Utilities predict shortage in '90s

In New England, utility officials predict tighter electricity supplies this summer than any summer in the last decade. Long Islanders and residents of Las Vegas, Nev., are being told to expect electrical brownouts in the coming months.

And that may just be the beginning. With power plant construction at an ebb, utility experts say there won't be enough electricity to satisfy future demand. If so, power shortages could crop up around the country by the mid-1990s.

``If the trends continue, there is going to be a real danger in the 1990s,'' says Blaine Vincent, senior engineering analyst with the North American Electric Reliability Council, an industry group.

Utilities warn that inadequate electrical generating capacity could mean voltage reductions, scheduled brownouts, service interruptions, and higher electric bills for millions of customers.

The fast-growing regions in the Southwest may be affected most, analysts say. But parts of the Northeast, Midwest, and Northwest could also feel the pinch.

Since it now takes eight to 12 years to bring a large power plant on line, Mr. Vincent says, ``utilities are going to have to start planning new plants now'' to avoid future shortages.

Few, however, are doing so. A number of factors have made utility officials wary of adding more plants to their present responsibilities: the current nationwide surplus in electricity; a regulatory climate in many states that utilities say inhibits new plant projects; and the dramatic cost overruns caused by the biggest plant projects.

``Companies simply don't want to build because of the high cost of building,'' says Mark Luftig, a utilities analyst with Salomon Brothers Inc.

``In most states, the climate is very hostile,'' says Zane G. Todd, chairman and chief executive officer of Indianapolis Power & Light Company. ``Regulatory commissions have to realize that there is no commercial incentive for utilities to build new plants.''

High among utility grievances are recent decisions by state regulatory boards not to allow utilities to fully recover the cost of new plants through rate increases.

The Massachusetts Department of Public Utilities, for example, has warned utilities that if projects prove uneconomical, stockholders, not ratepayers, will have to pay for them. In Indiana, an appellate court recently held that costs of canceled plants could not be tucked into consumers' utility bills.

Instead of embarking on new plant projects, some utilities are advocating conservation measures to stem the tide of rising electricity demand. Oregon's Pacific Power & Light and the New England Electric System in Massachusetts have started weatherizing customers' homes. The Nevada Power Company offers rebates to residential customers who let the company shut off their air conditioners by remote control for 10 minutes an hour.

Amory Lovins, research director of the Rocky Mountain Institute in Old Snowmass, Colo., contends that if metropolitan Chicago power consumers adopted energy-efficient freezers, refrigerators, and air conditioners, the electricity saved would be more than double the output of a 2,240-megawatt nuclear power plant the local power company has proposed. New appliances appearing on the market will enable the average all-electric home to run on one-fifth of the power it now needs, he says.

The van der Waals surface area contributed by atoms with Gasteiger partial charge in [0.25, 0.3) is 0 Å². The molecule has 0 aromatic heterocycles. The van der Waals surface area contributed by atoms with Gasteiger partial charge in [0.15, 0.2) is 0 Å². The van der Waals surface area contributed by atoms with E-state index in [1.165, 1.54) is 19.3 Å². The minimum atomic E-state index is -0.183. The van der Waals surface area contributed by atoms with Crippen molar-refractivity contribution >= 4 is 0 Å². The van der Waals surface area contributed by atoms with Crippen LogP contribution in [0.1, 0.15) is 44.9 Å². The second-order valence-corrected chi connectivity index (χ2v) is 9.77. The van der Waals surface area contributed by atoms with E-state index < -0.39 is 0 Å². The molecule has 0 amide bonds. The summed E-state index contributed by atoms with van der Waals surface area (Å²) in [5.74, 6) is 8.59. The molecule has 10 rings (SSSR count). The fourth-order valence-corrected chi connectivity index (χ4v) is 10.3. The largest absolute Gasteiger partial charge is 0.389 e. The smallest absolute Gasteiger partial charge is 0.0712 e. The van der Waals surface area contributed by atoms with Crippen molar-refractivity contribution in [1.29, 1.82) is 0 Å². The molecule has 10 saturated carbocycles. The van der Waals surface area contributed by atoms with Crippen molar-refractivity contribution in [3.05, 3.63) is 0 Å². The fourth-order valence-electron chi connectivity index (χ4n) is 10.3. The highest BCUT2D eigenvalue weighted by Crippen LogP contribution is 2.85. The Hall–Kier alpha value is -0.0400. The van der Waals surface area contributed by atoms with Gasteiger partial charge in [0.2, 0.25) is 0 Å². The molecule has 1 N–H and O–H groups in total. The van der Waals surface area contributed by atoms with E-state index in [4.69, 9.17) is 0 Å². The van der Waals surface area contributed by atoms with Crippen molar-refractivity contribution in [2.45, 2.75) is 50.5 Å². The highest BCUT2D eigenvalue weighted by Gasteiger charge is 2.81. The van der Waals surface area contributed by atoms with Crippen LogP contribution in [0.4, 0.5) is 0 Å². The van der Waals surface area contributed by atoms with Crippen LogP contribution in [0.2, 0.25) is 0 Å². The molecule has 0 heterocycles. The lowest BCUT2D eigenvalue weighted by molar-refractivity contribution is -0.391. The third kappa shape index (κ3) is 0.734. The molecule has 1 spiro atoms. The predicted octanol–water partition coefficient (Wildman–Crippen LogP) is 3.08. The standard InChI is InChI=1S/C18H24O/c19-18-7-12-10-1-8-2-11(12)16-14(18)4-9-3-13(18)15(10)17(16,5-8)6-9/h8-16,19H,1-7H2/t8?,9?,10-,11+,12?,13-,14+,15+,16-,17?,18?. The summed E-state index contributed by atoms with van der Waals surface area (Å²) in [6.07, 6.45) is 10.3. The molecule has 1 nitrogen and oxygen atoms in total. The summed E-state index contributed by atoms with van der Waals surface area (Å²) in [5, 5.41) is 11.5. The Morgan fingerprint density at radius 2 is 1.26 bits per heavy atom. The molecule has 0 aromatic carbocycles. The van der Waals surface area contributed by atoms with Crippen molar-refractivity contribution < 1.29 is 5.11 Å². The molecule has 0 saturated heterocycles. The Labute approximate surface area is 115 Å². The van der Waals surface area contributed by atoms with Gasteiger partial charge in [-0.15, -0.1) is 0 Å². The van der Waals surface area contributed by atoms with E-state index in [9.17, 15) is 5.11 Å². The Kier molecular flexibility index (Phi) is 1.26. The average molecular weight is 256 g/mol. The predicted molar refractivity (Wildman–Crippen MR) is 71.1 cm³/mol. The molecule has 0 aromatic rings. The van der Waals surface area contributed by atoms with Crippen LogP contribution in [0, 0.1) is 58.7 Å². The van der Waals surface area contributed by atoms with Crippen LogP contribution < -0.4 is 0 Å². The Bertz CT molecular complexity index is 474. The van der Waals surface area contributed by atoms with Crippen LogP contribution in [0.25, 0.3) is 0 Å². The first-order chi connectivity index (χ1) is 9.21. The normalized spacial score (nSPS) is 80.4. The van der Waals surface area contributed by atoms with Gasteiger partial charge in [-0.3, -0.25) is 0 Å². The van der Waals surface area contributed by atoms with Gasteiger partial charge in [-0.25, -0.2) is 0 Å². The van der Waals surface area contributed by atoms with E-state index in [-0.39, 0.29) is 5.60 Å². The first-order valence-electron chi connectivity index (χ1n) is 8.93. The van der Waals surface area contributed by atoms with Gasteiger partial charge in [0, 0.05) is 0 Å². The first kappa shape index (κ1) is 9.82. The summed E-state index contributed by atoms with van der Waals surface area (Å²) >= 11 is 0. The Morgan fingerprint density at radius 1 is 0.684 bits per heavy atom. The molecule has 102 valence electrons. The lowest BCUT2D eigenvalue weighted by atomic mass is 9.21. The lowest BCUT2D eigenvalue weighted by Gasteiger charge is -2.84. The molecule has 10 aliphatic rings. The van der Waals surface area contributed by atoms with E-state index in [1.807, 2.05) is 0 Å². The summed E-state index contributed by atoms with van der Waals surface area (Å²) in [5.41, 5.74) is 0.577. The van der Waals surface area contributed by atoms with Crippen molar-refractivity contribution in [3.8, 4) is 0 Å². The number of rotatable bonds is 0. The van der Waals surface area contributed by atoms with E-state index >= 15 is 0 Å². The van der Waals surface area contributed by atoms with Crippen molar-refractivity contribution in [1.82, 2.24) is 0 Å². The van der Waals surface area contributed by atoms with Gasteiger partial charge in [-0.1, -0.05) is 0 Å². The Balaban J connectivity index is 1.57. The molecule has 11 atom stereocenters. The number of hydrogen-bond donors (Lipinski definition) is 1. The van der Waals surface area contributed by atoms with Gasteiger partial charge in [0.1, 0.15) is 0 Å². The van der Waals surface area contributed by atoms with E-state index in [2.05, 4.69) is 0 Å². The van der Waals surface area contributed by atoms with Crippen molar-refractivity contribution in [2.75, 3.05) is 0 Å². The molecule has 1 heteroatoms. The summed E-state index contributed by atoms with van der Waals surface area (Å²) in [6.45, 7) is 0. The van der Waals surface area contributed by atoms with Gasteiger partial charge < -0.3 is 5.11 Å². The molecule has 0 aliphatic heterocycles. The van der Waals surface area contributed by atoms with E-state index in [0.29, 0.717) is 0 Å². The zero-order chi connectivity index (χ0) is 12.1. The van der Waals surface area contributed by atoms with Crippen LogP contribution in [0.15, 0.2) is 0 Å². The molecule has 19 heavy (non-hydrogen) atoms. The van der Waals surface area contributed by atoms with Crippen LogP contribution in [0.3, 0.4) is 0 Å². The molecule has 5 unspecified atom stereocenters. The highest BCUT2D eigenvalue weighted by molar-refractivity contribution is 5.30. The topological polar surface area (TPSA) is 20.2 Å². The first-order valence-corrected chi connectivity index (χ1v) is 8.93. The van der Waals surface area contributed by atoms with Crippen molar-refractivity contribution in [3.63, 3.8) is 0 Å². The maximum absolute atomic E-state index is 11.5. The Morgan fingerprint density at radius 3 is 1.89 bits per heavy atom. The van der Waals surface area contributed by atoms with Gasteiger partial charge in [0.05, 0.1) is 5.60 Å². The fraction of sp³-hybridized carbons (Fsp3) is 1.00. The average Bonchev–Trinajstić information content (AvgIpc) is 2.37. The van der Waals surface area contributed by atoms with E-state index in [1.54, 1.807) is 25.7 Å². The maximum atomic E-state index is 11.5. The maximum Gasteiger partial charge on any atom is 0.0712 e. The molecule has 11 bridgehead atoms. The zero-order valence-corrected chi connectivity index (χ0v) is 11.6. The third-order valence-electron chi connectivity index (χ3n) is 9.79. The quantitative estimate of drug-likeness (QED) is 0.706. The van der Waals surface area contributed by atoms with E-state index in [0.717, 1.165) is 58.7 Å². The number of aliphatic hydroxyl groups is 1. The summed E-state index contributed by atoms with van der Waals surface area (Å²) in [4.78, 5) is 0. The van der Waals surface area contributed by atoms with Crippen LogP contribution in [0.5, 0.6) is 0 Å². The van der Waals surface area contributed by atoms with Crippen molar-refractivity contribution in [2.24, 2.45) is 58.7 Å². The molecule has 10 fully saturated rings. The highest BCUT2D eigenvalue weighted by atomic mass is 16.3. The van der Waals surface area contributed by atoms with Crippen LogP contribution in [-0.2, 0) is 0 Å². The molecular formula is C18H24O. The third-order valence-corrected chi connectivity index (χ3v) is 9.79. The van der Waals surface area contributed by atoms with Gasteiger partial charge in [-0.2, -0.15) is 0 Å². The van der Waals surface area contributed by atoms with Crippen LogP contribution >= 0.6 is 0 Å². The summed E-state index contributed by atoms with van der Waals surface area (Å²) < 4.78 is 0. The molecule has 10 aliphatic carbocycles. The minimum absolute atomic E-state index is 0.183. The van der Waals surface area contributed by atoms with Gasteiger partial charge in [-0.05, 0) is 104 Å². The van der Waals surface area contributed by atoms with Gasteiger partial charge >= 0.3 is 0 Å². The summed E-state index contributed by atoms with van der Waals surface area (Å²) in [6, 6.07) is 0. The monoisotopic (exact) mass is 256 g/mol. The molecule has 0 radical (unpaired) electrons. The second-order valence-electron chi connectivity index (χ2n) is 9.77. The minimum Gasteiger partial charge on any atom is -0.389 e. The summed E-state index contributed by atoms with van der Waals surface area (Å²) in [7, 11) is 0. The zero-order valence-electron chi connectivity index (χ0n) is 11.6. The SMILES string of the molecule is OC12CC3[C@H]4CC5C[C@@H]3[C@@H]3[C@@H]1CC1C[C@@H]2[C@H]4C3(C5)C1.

``I doubt there's a utility in the country that couldn't save three-fourths of its load through [energy efficiency] measures,'' says Mr. Lovins.

But the economic incentive to conserve is not as strong as it once was. The relative price stability ratepayers have enjoyed recently is due in part to the same delays in plant construction that could produce energy shortages later on.

Even with conservation measures, utilities contend that shortages will occur if new plants do not come on line. While estimates of the growth of electricity demand in the next decade vary from 1 to 4 percent, all of them predict tightening supplies. The Edison Electric Institute estimates that if demand for electricity grows at half this year's 5.6 percent rate, there will be a 36,000-megawatt shortage -- equivalent to peak consumption in all of New England and New York State -- by 1993.

By that time, utility executives hope to be building plants again. Mr. Zane of Indianapolis Power says a new state law allows utilities to recover, through rate hikes, costs of plants canceled by the state regulatory board. GRAPH: US Electricity Outlook. Electrical generating capacity (in megawatts) 1984 '85 '86 '87 '88 '89 '90 '91 '92 '93 '94 604,000 estimated: 616,790 638,725 654,715 664,100 672,200 676,000 687,000 693,750 704,300 711,635 Electricity demand 1984 451,150 projected: '85 465,000 range of projections for growth: '94 567,800 2.2% growth '94 xxxxxxx 3.5% growth Source: National American Electric Liability Council

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